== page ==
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Nevada, Connecticut to Allow Undocumented Immigrants to Drive

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Update: Also congratulations to Connecticut for moving forward with a bill that will soon protect undocumented immigrants who report crime.

All attention for immigration legislation is on the Gang of 8 reform bill that’s soon to hit the Senate floor—but major changes that could benefit immigrants’ lives are also happening at the state level.  Last week, both Connecticut and Nevada authorized immigrants living in the state to begin applying and testing for driving rights.

Currently, most states do not allow undocumented immigrants to legally drive, a policy that is changing as more and more states realize that allowing immigrants to drive is a key safety issue.  Immigrants who are allowed to apply for driving rights are also required to take a driver’s test and purchase insurance, which means that roads become safer for everyone and insurance premiums go down.  As Connecticut’s Governor Dannel Malloy said in a statement last week:

This bill is first and foremost about public safety. It’s about knowing who is driving on our roads, and doing everything we can to make sure those drivers are safe and that they’re operating registered, insured vehicles.  There’s a reason these measures have been supported by local police and city leaders, and that other states are taking similar common-sense steps. They’re changes that benefit everyone taking a car out onto our roads and highways.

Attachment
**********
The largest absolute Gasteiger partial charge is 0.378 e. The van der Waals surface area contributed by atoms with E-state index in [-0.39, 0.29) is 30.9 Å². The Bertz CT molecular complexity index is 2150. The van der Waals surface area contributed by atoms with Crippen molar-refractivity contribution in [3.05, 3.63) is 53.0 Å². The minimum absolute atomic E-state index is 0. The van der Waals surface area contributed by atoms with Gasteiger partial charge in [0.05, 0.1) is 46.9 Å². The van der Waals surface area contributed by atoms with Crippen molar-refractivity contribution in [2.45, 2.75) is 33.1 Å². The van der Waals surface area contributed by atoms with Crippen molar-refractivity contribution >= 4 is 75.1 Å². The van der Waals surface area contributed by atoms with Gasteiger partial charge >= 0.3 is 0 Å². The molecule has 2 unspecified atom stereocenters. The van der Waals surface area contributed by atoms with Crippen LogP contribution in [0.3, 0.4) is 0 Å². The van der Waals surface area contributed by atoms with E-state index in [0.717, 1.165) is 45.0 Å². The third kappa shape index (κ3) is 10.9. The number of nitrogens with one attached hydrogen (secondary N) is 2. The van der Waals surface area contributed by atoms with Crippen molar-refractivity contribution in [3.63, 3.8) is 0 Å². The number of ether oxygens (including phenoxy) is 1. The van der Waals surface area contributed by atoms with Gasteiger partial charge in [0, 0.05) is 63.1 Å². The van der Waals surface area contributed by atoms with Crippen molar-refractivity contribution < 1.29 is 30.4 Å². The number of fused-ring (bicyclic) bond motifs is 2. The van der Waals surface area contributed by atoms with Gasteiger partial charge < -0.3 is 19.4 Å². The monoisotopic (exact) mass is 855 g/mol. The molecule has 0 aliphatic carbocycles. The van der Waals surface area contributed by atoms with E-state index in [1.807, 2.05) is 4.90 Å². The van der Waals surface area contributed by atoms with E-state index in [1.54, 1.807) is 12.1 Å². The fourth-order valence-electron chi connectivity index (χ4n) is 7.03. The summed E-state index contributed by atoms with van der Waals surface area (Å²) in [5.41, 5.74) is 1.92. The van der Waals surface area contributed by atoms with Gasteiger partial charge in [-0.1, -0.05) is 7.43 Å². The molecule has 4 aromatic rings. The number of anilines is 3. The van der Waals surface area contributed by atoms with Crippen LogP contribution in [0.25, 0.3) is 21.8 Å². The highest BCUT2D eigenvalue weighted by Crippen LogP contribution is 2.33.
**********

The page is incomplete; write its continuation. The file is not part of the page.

The Connecticut bill allows immigrants to apply for driver’s licenses and passed the state senate last Thursday on a 19-16 vote.  Governor Malloy has pledged to sign the bill, which will make 54,000 immigrants in Connecticut eligible for a license starting in 2015.

In Nevada, where Hispanic residents are over a quarter of the population, Governor Brian Sandoval has just signed the law allowing immigrants to obtain driver’s privilege cards.  The renewable driving cards would be valid for a year, and immigrants are eligible at the start of 2014.

Connecticut’s Governor Malloy has also called on the federal government to allow all immigrants nationwide to apply for driving licenses, saying:

It should also be noted that, like many issues, action on the federal level would address this problem in an even more comprehensive and sensible way. I continue to support those broader efforts at national reform, and urge Congress to follow the example being set by Connecticut and other states.

Connecticut and Nevada join Maryland, Illinois, and Oregon as states that all adopted similar immigrant driving provisions this year.  New Mexico, Washington, and Utah have all for years allowed immigrants living in their states to drive.  A much narrower category of immigrants—the DREAMers recognized by President Obama’s deferred action (DACA) program—are eligible for driver’s licenses and privileges in nearly all states.